Re: Rule Set Based Access Control (RSBAC)

From: Amon Ott <>
Subject: Re: Rule Set Based Access Control (RSBAC)
Date: Fri, 6 Apr 2001 08:48:39 +0200

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On Don, 05 Apr 2001 Stephen Smalley wrote:
> Ok, let's look at them one by one:

Here we come to argumenting. I will give you some more documented restrictions
and some examples for these models.

> 1) Privacy Model (PM)
> Requirements (from your '98 NISS paper):
> a) A user may only have access to personal data if this access is
> necessary to perform his current task.
> This can be specified in the RBAC/TE configuration by defining 
> appropriate types for personal data and defining appropriate
> roles/domains for users and tasks.

The definition and assignment of roles and types must be done by two PM
roles working together, and that within a given time limit. These roles are
first Data Protection Officer and second Security Manager.

The four-eyes principle is an important base concept in the whole model.

> b) The user may only access data in controlled manner by performing
> a certified transformation procedure for which the user's current
> task is authorized.
> This can be specified in the RBAC/TE configuration by binding
> the domains that can access personal data to specific program
> types, and only labeling certified transformation procedures
> with those types.

The TP definition and labelling must also be done by two different roles within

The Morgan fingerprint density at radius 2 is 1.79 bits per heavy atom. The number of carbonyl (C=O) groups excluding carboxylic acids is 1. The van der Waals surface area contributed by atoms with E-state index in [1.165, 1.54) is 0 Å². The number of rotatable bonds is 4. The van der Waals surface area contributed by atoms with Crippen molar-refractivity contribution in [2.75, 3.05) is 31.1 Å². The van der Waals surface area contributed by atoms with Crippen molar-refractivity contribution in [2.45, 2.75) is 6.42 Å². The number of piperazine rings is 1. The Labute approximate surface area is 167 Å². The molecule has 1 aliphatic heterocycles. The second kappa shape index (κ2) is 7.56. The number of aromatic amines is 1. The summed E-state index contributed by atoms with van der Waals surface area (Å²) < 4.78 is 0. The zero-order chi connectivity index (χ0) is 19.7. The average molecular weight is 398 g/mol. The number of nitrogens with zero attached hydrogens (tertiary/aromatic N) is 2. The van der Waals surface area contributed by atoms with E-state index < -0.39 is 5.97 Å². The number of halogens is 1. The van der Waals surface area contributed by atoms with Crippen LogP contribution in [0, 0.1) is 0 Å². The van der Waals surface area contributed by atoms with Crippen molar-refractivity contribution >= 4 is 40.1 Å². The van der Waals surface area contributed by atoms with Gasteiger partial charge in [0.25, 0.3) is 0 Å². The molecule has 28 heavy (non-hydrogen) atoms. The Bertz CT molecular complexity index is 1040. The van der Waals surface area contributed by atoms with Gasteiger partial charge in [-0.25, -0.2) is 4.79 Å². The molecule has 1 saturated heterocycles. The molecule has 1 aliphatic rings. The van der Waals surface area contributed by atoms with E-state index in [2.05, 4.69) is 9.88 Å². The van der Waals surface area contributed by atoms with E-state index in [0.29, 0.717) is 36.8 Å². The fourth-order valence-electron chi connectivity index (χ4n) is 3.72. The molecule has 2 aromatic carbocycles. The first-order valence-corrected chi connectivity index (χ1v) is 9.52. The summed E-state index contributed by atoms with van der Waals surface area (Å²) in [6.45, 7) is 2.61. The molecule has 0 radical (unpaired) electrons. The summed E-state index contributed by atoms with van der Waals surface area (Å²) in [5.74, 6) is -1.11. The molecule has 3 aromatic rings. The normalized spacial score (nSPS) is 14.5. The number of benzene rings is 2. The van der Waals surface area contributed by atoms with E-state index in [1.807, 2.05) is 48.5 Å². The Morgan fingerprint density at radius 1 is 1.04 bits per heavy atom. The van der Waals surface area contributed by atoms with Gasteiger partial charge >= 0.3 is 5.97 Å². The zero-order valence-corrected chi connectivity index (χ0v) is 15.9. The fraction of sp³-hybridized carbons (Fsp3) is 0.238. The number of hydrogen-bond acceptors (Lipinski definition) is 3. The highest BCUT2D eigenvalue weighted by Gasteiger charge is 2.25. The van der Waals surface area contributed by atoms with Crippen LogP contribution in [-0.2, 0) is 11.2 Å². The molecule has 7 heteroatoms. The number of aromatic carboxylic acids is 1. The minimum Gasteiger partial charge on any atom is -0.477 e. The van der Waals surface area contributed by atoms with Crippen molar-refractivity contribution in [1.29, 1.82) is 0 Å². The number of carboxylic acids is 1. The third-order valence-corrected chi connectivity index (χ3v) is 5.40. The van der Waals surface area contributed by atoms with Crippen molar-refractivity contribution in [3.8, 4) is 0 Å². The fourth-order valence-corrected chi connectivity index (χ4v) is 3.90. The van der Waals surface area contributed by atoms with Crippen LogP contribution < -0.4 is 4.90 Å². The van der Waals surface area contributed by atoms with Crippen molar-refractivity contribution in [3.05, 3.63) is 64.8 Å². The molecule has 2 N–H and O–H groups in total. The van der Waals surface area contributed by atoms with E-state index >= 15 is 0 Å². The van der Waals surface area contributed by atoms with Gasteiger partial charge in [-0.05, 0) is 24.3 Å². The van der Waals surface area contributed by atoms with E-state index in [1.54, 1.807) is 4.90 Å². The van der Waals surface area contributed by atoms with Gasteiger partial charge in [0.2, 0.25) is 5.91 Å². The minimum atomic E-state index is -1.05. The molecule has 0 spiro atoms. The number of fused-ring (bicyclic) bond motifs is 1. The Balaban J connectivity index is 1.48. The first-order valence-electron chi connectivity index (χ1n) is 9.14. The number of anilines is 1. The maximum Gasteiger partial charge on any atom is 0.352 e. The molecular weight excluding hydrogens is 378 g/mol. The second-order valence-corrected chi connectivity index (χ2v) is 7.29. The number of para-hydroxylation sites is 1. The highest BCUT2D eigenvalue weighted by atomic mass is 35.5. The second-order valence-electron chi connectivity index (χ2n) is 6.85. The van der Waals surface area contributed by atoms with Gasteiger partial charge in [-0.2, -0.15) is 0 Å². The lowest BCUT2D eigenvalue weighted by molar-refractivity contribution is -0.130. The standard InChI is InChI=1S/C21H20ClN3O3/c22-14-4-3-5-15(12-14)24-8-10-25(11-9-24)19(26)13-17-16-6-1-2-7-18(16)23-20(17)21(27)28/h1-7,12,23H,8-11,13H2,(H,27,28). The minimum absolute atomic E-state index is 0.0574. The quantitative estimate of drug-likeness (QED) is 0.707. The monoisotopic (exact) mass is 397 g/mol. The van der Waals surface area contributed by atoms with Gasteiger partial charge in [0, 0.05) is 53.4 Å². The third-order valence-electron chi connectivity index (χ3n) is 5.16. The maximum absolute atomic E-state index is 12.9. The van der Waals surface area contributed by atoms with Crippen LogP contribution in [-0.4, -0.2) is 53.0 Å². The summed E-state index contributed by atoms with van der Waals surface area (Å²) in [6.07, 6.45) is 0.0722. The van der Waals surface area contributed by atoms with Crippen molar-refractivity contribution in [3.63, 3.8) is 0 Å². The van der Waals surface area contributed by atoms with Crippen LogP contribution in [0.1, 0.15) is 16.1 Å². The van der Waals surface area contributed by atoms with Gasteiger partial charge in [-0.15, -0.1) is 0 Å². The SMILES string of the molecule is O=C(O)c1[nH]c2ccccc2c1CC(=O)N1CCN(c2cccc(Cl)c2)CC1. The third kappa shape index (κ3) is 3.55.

a given time limit. This time the roles are TP Manager and Security Officer.

This further restricts the real access to personal data to a six-eyes process,
and everything within time limits measured in seconds.

> c) The purpose of the user's task must correspond to the purpose
> for which the personal data was obtained or there must be
> consent by the data subjects.
> This can be specified in the RBAC/TE configuration by encoding
> the purpose in the domains and types and only granting access
> when the purpose is consistent.  Consent can be expressed
> by relabeling the personal data to a type that is consistent
> with the desired purpose.

This might be possible. However, we are already far away from the term 'easy'.
And again, definition and assignment of purposes and tasks need two roles
working together within a time limit.

BTW: Every user can only have one of these roles, or general user or system
admin. This additionally enforces the separation.

There are some more aspects, like control of information flow, which we could
add to this discussion...

> 2) Malware Scan
> As you admit in your model descriptions, this model is not really
> an access control model.  We address the threat of malicious
> software using access control, i.e. controlling the execution of software 
> based on its label and automatically transitioning untrustworthy
> software into less privileged domains.  This model seems out of place
> with the rest of your models, and your web page notes that it is only
> a working demonstration model.  Also, I would argue that
> virus scanning is very poor in comparison to access control 
> techniques for addressing malicious software.

You were talking about 'most RSBAC modules'. No doubt access control can be
effectively used to avoid changes to programs or execution of uncontrolled